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Wicker Park, Bucktown, West Town

‘Wellness Days’ In Wicker Park Will Offer Cryotherapy, Marie Kondo Advice And More

Wicker Park Bucktown Chamber of Commerce/Provided
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WICKER PARK — Dozens of health and lifestyle experts will participate in two back-t0-back weekend “Wellness Days,” offering their best tips and trials to locals looking for a little extra self-care.

The Wicker Park/Bucktown Wellness Days are free to the public and will start at 10 a.m. and end at 3 p.m. on Saturdays April 13 and April 20 during the weekly Wicker Park Farmer’s Market at Chop Shop, 2033 W. North Ave.

Vendors will offer on-site spa treatments and lessons in organizing one’s home.

Wellness Days are presented by Wicker Park Bucktown Chamber of Commerce with sponsorships from MedSpring Urgent Care and HealthSource Wicker Park.

Here’s what’s happening this Saturday:

10 a.m.-3 p.m. Vendor booths, raffles, coupon books, manicures from Dynamic Salon, “cold nitrogen vapor facial samples”  from CryoBar, one-on-one coaching sessions from CoPilot-Holistic Life Coaching.

And here’s what’s happening April 20:

10 a.m.-3 p.m. Vendor booths, raffles, coupon books, KonMari folding and tidying demos from For the Love of Tidy and one-on-one coaching sessions with Learn Alexander.

Tidying Up — a form of self-care?

One of the vendors attending April 20’s Wellness Day offers a service many might find more stressful than relaxing.

Kristyn Ivey is the founder of For the Love of Tidy, a business that goes inside Chicagoans homes to help them de-clutter. Ivey applies the KonMari method recently made popular by Netflix star and organizational guru from Japan, Marie Kondo.

Ivey, who has a master’s degree in interior design, said she wanted to start her business after KonMari made a profound impact in her own life.

Making an effort to de-clutter one’s home is as much a form of “self-care” as going to yoga class or purchasing a clay face mask, she said.

Many of her clients end toxic relationships, improve their daily productivity and decrease their levels of anxiety after de-cluttering their homes, Ivey added.

“Tidying up is typically not thought of as self care because self care is so often associated with taking a break, or checking out. Like taking a bubble bath,” she said. “(Tidying up) intentionally being a little bit uncomfortable in order to shift your mindset for the long term.”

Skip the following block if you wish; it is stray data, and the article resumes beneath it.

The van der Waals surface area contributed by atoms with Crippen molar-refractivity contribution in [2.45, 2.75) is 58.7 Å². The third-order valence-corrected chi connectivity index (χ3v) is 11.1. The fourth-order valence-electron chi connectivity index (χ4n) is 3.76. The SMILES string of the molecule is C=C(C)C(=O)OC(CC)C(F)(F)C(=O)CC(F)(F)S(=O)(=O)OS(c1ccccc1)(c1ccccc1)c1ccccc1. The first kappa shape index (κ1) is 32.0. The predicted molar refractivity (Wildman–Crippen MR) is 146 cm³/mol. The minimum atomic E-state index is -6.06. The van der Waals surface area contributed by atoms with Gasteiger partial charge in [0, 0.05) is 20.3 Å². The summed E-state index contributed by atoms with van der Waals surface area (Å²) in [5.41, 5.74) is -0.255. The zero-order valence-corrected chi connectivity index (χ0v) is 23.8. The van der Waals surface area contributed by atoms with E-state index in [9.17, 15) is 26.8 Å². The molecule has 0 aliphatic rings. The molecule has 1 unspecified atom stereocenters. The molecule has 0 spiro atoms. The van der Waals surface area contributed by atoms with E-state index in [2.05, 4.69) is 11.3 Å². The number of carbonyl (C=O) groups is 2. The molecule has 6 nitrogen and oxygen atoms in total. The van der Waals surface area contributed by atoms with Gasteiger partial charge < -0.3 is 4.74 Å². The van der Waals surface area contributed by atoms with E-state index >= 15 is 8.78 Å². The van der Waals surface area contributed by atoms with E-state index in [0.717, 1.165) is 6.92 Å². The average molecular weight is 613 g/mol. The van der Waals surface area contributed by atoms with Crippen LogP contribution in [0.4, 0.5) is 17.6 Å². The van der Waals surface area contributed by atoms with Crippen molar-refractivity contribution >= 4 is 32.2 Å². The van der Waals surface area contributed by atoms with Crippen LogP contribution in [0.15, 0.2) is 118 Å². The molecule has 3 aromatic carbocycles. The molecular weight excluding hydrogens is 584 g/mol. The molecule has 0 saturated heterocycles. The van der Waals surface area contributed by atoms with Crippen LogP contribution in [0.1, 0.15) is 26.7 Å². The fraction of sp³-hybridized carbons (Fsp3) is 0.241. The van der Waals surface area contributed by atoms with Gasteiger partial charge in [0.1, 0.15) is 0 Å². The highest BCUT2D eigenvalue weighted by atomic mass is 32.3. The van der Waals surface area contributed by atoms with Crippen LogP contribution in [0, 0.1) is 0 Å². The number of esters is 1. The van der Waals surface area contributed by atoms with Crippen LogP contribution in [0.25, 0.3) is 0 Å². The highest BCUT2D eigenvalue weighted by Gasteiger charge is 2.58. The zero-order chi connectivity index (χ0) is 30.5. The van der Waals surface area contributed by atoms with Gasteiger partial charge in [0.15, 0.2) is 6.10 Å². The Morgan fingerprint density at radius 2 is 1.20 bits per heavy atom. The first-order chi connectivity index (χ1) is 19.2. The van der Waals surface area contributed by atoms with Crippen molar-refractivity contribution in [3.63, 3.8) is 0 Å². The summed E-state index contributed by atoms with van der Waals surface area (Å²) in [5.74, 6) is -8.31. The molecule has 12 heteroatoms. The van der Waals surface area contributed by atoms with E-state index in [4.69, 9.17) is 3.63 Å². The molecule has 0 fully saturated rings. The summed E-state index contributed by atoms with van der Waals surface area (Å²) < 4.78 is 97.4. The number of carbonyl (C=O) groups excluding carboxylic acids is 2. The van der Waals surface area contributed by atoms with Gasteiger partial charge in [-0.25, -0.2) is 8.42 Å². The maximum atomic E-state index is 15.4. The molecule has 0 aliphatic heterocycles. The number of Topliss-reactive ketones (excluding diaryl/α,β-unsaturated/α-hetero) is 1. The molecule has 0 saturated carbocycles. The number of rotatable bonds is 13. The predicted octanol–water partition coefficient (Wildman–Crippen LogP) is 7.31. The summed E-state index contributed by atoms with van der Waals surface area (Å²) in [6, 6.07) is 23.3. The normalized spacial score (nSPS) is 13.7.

KonMari is an organizational method goes through clutter item by item, rather than by room. (For example, KonMari de-clutterers will sort through all the pieces of clothing in their house in one sitting, then books, then papers, etc).

The method asks participants to evaluate each item in the home and ask themselves if the item “sparks joy” in their lives.

The Big Chill

A second vendor, Sara Latham, offers a service that some might find scary or intimidating.

It’s called cryotherapy, and it’s the practice of stepping into a controlled yet very frigid cocoon-like machine for a few minutes in order to increase the body’s production of collagen and endorphins.

When Latham first learned about cryotherapy, she admitted she pictured Jabba the Hutt freezing Han Solo. It seemed like science fiction, she said — until she tried it herself.

After her first cryo session three years ago, the mother of three said she experienced a significant decrease in symptoms associated with an autoimmune disease she was diagnosed with in her 20s. Now, she’s nearly symptom-free.

“It is cold,” she said. “But I feel so amazing after.”

Like Ivey, Latham was inspired to start her business because she wanted to share her own success with others.

She launched The CryoBar near her home in Lincoln Park three years ago. Since then, she opened a second location in Bucktown, at 1917 N. Damen Ave. Soon she’ll open a third spot in West Loop.

(You can read more about the science behind cryotherapy on Latham’s website.)

Cryotherapy began in Japan in the 1970s and gained a serious following in Europe before becoming popular in the U.S., Latham said.

After she first opened three years ago in Lincoln Park, months before the Chicago Marathon, several European runners called her to book appointments, she said. Cryo sessions are also popular among bachelorette groups and anyone in need of a “hangover helper,” she said.

During Wellness Days, Latham will bring a cryotherapy facial machine, which is portable and safe to use with patients who may have heart conditions — a great way to introduce the public to the new age concept, she said.

“You have to give it a shot. … If you’re really suffering with a thing, (such as) severe acne, it affects you as a person, it affects your mental state,” she said. “It’s not for everybody. There are people who are allergic to cold … Give it a try. If it’s not for you, it’s not for you.”

Additional Wellness Days vendors include: Advocate Health Care, Arc’Teryx Chicago, Athletico, Blade and Bloom, Bucktown Crossfit, CBD Kratom, Cortland Smiles, Dermatology Physicians Group, Juice+, Laura B Folkes, MedSpring Urgent Care, PNC Bank and Simply Smita.

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